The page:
My question today though goes back to the social media platform’s job. Should any of their jobs in the widest sense of the platform’s definition include politics and religion? Politics and religion are both taboo subjects over the dinner table, so why are they not also taboo on your social media timeline. Facebook and Twitter are now so infected with politics that I do not believe there is a chance to reverse the rapid spread of a pathogen that is a major part of today’s industrialized society.

    Instagram and LinkedIn are so far almost protected from the political/religious virus. Sadly, today I spotted a few political and religious posts creeping into my LinkedIn feed. I have been on LinkedIn for 6 years and have over 3500 connections and I review my feed and connections daily. I have always been quietly happy that LinkedIn has kept to their job of networking, job searching, business promotion, and marketing.  It has been my breathing space from a world gone a little mad!  That now appears to be changing.  It seems that inappropriate posts are creeping to onto my news feed that include obvious political and religious grandstanding.

    Who is willing to fight for LinkedIn and the clean job that it does? Who is willing to stand up and say NO to RELIGION and POLITICS on LinkedIn?

    Will it be the product managers at Microsoft who will put their foot down and announce to the world that anyone on LinkedIn promoting a political or religious agenda will be removed? Or will it be all the professionals who have proactively used LinkedIn since 2002 when it was launched? Either way, action needs to be taken, and I hope that the managers at LinkedIn and Microsoft take note and keep LinkedIn politics and religion-free.


  • Necessity is the Mother of Invention – A Positive note!

    The Coronavirus Disease (COVID-19) has both challenged and changed the world’s perception of individualism, materialism, greed, organization, and the many uses of technology.  This pandemic has driven people to avariciously hoard items that are needed by EVERYONE in the world, and to vainly attempt to make money from others dire privations.
    I am, however beginning to see a dim pulsating light at the end of the tunnel.  People are beginning to realize that there is a “Smarter” way of living and that humanity is at a point where it desperately needs a course modification geared toward togetherness and teamwork.  We are at a place on our road of existence where we should seriously consider which direction we plan to take.  Do we continue straight on, driving our planet into oblivion, or do we take the road less traveled, and save our world and society from recklessness?
    “The world has enough for everyone’s need, but not enough for everyone’s greed,” Gandhi.
    The last few years have demonstrated how anger, hostility, greed, and prejudice can drive a wedge between friends, families, communities, and even countries!  The last few weeks have shown us that these “wedges” and “differences” are useless when fighting this new invisible enemy (COVID-19).
    Materialism and greed have created a society driven by a need for the latest and greatest with the insatiable urge to have everything and anything.  Materialism, desire, and hoarding are now a big part of our society.  Human beings are social beasts, and this need to “socialize” and possess more has driven us to engage with our peers via new and exciting communication channels based on the developing technology available.  Businesses and educational institutions now utilize on-line options for courses in-lieu of in-house meetings and classroom activities.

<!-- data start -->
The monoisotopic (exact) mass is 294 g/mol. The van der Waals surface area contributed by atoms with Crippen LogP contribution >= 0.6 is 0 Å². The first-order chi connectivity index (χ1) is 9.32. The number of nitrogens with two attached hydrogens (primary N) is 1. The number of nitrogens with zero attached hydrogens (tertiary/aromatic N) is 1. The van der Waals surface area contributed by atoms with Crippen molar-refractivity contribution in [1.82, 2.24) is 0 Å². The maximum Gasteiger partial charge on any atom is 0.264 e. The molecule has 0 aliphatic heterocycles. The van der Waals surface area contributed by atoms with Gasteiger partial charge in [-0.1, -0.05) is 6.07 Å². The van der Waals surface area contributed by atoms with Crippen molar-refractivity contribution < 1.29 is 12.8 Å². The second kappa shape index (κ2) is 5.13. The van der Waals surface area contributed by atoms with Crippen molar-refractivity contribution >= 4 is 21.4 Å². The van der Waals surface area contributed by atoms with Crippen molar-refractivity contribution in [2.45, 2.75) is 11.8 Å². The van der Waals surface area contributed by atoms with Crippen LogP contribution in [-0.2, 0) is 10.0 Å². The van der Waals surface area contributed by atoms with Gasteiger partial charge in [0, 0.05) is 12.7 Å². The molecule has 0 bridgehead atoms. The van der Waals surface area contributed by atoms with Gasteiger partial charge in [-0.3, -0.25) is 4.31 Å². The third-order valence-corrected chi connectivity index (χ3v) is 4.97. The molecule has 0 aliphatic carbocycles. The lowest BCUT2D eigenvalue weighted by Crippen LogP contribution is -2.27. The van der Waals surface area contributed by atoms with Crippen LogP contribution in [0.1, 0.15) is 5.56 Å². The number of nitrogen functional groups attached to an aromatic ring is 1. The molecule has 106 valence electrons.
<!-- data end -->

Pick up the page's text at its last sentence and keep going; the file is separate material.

Ironically, there are always several silver linings to every cloud.  This cloud is a giant, evil black monstrosity called COVID-19, an invisible enemy, that not even a murderer or criminal can evade. In many ways, we’ve already adopted the concept of “social distancing” during the era of social media and technology. Yet this ability to distance ourselves socially may be our saving grace.  With no vaccines available, you are safest at home in front of your computer or smartphone in your hand.
    Unification of families is now a reality brought on by COVID-19!  Crime is down because of the mass hysteria that the streets are not safe.  Restaurants and grocery outlets have more efficient delivery and pick up services, which minimizes travel, and therefore accidents.  Doctors are once again making house calls to elderly patients who are too frail to take on this new invisible enemy.   Society is on a path to healing from an enemy that we cannot yet embrace.
    Yes, we can survive as individuals, even in quarantine, and still, be part of a caring community.  In this globalized world, our lives are so intertwined that we need to view ourselves, as individuals, as communities, as nations, and as a uniquely privileged species. It has taken a virus to show us that only through togetherness we at our most reliable, most alive, most human and that we understand what is most important.  We are all bound together as part of a miraculous web of life on planet Earth!
    A final thought though…Will society remember this most-important-lesson learnt after the virus is no longer the enemy, or will people, communities, and countries go back to business as usual?
    By Marold Studesville & Alyson Stasek